Great planners use all their skills; not just the obvious ones.

It’s time to be yourself

Oscar Wilde famously said: “Be yourself, everyone else is already taken.”

It’s critical that as resilience professionals we don’t leave our intuition at the door. Plans are made and steps are there to be followed. But deep down we know. *You* know.

For me, one of the critical differences between the leaders in our industry and the people assigned to fill the rest of the seats, is their ability to stand up and be counted. It’s important to read and acknowledge industry literature and standards, yes. But it’s (possibly) more important to allow instincts to develop and learn to trust ourselves when our intuition talks.

Sense is the silence between the noise

Trusting our intuition is something we’re trained out of as small children. For many of us, by the time we reach adulthood, it’s a lost art and maybe something we’re more likely to label as indigestion than gut instinct! How often do we approach a traffic queue on the motorway or highway, having chosen to ignore an inner voice that said we should come off the junction before we hit the back of the tail? We realise too late that we should have trusted our instincts to avoid the traffic.

Somewhere, amidst the ‘noise’ of things going on around us, our natural instincts can help us make good choices.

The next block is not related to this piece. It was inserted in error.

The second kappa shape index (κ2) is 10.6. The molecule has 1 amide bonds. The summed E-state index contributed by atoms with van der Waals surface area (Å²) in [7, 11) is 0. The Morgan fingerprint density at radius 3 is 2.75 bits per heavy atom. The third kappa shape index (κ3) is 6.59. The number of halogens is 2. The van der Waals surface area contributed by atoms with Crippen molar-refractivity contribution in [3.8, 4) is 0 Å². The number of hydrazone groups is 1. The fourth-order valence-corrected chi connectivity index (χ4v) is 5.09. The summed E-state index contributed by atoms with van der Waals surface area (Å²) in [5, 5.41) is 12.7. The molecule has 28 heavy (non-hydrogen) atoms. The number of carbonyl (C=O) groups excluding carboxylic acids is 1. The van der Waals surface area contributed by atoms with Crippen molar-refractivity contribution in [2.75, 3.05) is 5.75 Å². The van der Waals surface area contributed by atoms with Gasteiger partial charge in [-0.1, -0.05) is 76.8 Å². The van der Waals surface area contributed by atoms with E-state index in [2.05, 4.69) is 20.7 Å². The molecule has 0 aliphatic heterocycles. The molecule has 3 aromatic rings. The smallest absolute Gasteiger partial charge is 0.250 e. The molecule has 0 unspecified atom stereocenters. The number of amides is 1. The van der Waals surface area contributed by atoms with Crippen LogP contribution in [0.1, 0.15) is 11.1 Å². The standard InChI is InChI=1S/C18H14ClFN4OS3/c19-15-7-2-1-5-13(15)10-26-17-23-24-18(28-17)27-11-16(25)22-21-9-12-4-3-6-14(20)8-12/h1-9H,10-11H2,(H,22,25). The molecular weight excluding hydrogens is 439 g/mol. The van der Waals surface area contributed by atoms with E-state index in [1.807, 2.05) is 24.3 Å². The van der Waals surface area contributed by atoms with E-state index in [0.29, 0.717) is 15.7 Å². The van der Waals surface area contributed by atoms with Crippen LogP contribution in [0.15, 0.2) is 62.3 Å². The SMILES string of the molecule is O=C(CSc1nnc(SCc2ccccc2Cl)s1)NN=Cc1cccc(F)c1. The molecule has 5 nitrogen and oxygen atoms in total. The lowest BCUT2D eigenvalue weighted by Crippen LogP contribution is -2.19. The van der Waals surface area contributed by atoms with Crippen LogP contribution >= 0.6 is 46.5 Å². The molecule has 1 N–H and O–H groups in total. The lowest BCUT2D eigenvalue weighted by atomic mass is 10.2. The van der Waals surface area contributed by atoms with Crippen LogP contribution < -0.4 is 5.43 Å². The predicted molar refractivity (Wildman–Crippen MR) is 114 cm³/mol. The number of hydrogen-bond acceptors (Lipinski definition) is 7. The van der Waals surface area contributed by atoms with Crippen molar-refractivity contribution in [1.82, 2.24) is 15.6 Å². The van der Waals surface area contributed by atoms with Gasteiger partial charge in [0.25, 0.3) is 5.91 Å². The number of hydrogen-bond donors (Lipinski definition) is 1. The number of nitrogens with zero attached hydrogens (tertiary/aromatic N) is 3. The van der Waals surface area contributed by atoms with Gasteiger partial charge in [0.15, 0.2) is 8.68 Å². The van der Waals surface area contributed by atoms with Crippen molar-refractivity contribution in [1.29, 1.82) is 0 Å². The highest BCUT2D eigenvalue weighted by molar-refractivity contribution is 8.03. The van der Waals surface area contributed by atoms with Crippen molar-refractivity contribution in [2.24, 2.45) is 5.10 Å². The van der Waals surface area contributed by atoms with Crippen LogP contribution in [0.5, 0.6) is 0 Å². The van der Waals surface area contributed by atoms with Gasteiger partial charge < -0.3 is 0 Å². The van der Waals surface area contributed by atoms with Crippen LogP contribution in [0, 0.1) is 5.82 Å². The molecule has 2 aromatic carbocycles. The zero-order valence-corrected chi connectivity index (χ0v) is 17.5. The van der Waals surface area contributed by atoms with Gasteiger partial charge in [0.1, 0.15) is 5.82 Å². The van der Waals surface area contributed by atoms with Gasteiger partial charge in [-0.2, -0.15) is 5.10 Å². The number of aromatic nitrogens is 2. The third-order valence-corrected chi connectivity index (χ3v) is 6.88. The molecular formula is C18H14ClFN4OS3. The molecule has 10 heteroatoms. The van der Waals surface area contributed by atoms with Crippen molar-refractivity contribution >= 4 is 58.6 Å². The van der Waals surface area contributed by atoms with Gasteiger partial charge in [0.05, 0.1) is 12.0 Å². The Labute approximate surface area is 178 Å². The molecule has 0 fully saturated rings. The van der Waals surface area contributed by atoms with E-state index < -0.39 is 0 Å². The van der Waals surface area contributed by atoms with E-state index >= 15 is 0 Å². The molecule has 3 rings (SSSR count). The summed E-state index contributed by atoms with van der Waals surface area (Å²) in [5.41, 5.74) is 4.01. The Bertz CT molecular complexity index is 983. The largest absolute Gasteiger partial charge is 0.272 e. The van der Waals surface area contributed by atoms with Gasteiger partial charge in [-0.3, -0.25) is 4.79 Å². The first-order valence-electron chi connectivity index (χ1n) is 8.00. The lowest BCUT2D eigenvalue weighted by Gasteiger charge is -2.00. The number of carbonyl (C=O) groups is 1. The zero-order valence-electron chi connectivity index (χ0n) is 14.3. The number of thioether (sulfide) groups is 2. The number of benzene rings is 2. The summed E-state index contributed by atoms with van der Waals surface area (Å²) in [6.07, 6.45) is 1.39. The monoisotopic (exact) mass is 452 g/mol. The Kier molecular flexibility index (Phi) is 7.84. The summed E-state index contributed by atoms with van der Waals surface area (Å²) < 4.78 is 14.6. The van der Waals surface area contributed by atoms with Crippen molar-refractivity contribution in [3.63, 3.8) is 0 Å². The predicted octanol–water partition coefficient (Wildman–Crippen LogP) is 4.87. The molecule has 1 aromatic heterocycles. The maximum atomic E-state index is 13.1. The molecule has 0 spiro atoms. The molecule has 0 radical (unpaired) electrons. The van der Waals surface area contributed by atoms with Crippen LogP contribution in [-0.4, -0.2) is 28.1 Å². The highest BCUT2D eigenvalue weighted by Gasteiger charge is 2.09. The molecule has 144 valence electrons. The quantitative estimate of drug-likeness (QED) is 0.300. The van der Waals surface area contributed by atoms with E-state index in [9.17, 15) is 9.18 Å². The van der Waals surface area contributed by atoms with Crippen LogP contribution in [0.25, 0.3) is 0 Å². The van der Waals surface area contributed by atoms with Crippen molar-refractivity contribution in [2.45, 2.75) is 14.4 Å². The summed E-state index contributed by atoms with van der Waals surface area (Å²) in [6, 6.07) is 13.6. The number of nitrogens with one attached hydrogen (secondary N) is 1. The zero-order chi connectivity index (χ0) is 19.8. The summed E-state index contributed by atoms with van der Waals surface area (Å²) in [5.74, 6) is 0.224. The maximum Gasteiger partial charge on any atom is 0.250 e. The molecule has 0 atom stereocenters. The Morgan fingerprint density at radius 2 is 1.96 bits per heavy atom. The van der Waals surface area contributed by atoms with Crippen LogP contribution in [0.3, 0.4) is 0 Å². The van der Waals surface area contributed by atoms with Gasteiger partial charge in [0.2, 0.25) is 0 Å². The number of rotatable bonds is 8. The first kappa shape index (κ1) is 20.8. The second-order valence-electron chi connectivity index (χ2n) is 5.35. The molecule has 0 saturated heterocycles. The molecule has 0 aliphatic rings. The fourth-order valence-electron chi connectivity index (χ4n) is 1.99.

Resilience creates history

Another of my great loves – other than resilience – is history. It fascinates me!

One of my favourite historians is Dr Lucy Worsley (@Lucy_Worsley). I avidly watch her programmes. She is articulate, knowledgeable and expressive in her love and passion for history. Regardless of the subject she’s covering, there is always an element of how - over the course and years of conflict, challenge and development - people are resilient. No matter what took place. As a species we are designed to adapt as we go.

The truth is, whether we factor it into the plan or not, people will use their instincts even when there are procedures to follow. Regardless of what us resilience professionals tell them to do.

We are the history makers of tomorrow. A hundred years from now people will learn about how we developed resilience. They’ll learn about how we advanced technology. What that meant to learning. They will find out about our robust, well thought through plans. How much of history will be created because of us? And how much is our instinctive decisions, based upon an inner wisdom that goes beyond the text books and logic of the day?

The author

Paul KudrayAn international leader in business resilience consultancy, training and coaching; Paul Kudray, MSc FICPEM CBCI AMBCI Fellow of the EPC, is an ex-emergency services commander who finished an exemplary 32 year career in the UK healthcare sector, working for the NHS - culminating in 7½ years as the Director of Resilience for one of the world’s largest ambulance services, NWAS NHS Trust. He now works with private and public sector clients around the world, training, advising, coaching and mentoring them at the highest levels about emergency and business continuity management. Paul's company is KCLContact Paul at or via LinkedIn